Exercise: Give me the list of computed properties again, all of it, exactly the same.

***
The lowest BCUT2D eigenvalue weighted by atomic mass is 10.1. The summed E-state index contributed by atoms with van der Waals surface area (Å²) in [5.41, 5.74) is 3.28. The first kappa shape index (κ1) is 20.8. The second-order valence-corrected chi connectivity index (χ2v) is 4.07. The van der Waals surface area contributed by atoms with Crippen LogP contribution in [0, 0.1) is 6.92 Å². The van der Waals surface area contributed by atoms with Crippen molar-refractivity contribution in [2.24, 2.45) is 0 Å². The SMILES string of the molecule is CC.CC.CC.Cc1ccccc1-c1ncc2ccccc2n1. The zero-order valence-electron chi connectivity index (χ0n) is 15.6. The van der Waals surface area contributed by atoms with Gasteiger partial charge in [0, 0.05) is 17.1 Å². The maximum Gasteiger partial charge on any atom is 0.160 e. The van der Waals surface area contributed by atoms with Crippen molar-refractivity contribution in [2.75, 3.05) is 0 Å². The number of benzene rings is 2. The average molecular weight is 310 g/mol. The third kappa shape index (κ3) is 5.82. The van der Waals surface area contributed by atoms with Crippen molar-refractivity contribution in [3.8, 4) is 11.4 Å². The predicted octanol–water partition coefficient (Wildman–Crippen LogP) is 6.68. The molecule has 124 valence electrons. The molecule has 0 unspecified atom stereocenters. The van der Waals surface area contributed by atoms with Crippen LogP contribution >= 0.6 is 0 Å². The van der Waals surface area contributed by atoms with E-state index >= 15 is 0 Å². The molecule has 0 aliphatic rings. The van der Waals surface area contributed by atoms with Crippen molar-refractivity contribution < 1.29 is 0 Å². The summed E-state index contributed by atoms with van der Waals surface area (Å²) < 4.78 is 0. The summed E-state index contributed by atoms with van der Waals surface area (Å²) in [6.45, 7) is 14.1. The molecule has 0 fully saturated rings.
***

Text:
The lowest BCUT2D eigenvalue weighted by atomic mass is 10.1. The summed E-state index contributed by atoms with van der Waals surface area (Å²) in [5.41, 5.74) is 3.28. The first kappa shape index (κ1) is 20.8. The second-order valence-corrected chi connectivity index (χ2v) is 4.07. The van der Waals surface area contributed by atoms with Crippen LogP contribution in [0, 0.1) is 6.92 Å². The van der Waals surface area contributed by atoms with Crippen molar-refractivity contribution in [2.24, 2.45) is 0 Å². The SMILES string of the molecule is CC.CC.CC.Cc1ccccc1-c1ncc2ccccc2n1. The zero-order valence-electron chi connectivity index (χ0n) is 15.6. The van der Waals surface area contributed by atoms with Gasteiger partial charge in [0, 0.05) is 17.1 Å². The maximum Gasteiger partial charge on any atom is 0.160 e. The van der Waals surface area contributed by atoms with Crippen molar-refractivity contribution in [2.75, 3.05) is 0 Å². The number of benzene rings is 2. The average molecular weight is 310 g/mol. The third kappa shape index (κ3) is 5.82. The van der Waals surface area contributed by atoms with Crippen molar-refractivity contribution in [3.8, 4) is 11.4 Å². The predicted octanol–water partition coefficient (Wildman–Crippen LogP) is 6.68. The molecule has 124 valence electrons. The molecule has 0 unspecified atom stereocenters. The van der Waals surface area contributed by atoms with Crippen LogP contribution >= 0.6 is 0 Å². The van der Waals surface area contributed by atoms with E-state index >= 15 is 0 Å². The molecule has 0 aliphatic rings. The van der Waals surface area contributed by atoms with Crippen molar-refractivity contribution < 1.29 is 0 Å². The summed E-state index contributed by atoms with van der Waals surface area (Å²) < 4.78 is 0. The summed E-state index contributed by atoms with van der Waals surface area (Å²) in [6.45, 7) is 14.1. The molecule has 0 fully saturated rings.